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The "perfect" strategy game
by Simon Naus on 11/26/13 02:23:00 pm   Featured Blogs

The following blog post, unless otherwise noted, was written by a member of Gamasutra’s community.
The thoughts and opinions expressed are those of the writer and not Gamasutra or its parent company.

 

Quick introduction: my name is Simon Naus. I am part of a game studio called Monogon Games and we are currently working on an RTS-game with an entirely different approach. Throughout the development of this game we’ve come to know a lot about strategy and strategy games. What I’d like to do with this article is show you what I’ve learned and observed regarding strategy and its implementation in games and how to make the “perfect” strategy game.

First off I’d like to define the kind of strategy I’ll be discussing. Strategy is a very broad term which describes a set of ideas that bridge means and end together. So basically it’s the implementation of a plan to achieve a (long term) goal. A strategy game would be a game that requires strategic thinking to win. Every game in which your decision making rather than chance or motor skills determines the outcome is a strategy game. This describes more than half of the games I know so I’m narrowing it down to strategy regarding combat.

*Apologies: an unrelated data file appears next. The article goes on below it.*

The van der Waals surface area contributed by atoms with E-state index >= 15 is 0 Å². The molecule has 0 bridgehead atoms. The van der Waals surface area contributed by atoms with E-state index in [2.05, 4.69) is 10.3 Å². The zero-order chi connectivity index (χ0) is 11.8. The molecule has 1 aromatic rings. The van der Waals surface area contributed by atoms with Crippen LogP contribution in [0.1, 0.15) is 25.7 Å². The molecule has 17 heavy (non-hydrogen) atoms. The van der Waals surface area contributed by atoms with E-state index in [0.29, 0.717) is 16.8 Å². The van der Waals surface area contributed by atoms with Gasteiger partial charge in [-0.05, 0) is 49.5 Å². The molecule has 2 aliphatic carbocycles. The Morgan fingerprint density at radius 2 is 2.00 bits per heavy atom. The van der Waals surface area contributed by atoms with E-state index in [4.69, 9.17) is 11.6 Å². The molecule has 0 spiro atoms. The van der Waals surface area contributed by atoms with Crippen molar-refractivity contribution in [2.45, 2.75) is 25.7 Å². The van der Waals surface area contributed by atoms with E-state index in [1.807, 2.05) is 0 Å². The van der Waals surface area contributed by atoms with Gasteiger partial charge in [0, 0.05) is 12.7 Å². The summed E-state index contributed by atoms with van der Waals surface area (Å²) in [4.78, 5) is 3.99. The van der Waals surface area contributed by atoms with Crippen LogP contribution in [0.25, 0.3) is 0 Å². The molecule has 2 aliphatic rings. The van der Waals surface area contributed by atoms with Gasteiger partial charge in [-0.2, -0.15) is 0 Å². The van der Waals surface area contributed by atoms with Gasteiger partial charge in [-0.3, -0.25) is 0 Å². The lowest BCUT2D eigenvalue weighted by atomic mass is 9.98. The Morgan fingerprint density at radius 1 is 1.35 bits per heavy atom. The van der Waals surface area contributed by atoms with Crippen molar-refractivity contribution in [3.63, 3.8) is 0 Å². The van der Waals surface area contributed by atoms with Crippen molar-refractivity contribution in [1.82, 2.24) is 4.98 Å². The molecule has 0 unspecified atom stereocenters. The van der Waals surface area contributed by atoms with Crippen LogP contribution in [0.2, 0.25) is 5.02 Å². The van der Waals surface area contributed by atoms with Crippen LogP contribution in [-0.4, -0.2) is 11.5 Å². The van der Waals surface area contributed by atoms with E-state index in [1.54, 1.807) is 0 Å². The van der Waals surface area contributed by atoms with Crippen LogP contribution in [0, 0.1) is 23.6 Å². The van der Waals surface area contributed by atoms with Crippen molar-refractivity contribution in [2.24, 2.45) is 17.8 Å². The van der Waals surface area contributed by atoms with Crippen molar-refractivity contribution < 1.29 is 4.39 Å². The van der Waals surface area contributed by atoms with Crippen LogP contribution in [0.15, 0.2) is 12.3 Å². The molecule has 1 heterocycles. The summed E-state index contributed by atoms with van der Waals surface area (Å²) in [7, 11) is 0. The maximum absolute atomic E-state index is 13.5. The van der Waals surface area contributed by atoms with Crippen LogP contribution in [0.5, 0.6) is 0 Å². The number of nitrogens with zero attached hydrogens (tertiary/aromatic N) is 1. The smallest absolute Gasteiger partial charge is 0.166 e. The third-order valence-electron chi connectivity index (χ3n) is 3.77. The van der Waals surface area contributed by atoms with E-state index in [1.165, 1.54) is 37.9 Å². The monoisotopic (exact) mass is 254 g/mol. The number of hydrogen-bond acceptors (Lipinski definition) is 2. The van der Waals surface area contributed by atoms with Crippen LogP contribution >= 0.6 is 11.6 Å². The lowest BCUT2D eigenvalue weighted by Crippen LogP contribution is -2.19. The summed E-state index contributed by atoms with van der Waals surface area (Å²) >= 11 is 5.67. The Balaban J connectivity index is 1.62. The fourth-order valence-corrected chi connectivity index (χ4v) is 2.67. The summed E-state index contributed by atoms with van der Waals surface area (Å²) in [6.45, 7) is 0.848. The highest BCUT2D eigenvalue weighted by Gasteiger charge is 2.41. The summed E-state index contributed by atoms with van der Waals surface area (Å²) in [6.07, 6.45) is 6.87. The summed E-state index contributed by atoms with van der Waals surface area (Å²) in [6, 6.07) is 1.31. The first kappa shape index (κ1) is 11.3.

Let’s look at the way strategy and combat are being implemented today and have been in the past. These games are commonly divided into two types: real-time strategy and turn-based strategy. Even though this describes most strategy games, there are exceptions like the text-based strategy game—Travian, OGame--which is neither. It isn’t always possible to classify a game as one of the two. The Total War series, for example, features both real-time and turn-based phases which are equally important. Most strategy games offer low-level decision making (building bases, gathering resources and researching technologies), and high-levels decision making (how, when and where to attack).

So what would, in theory, be the perfect strategy game? Since we already defined that a strategy game relies on decision making instead of chance or motor skills we can now see what we can do to further enhance and exploit these given facts.

Motor skills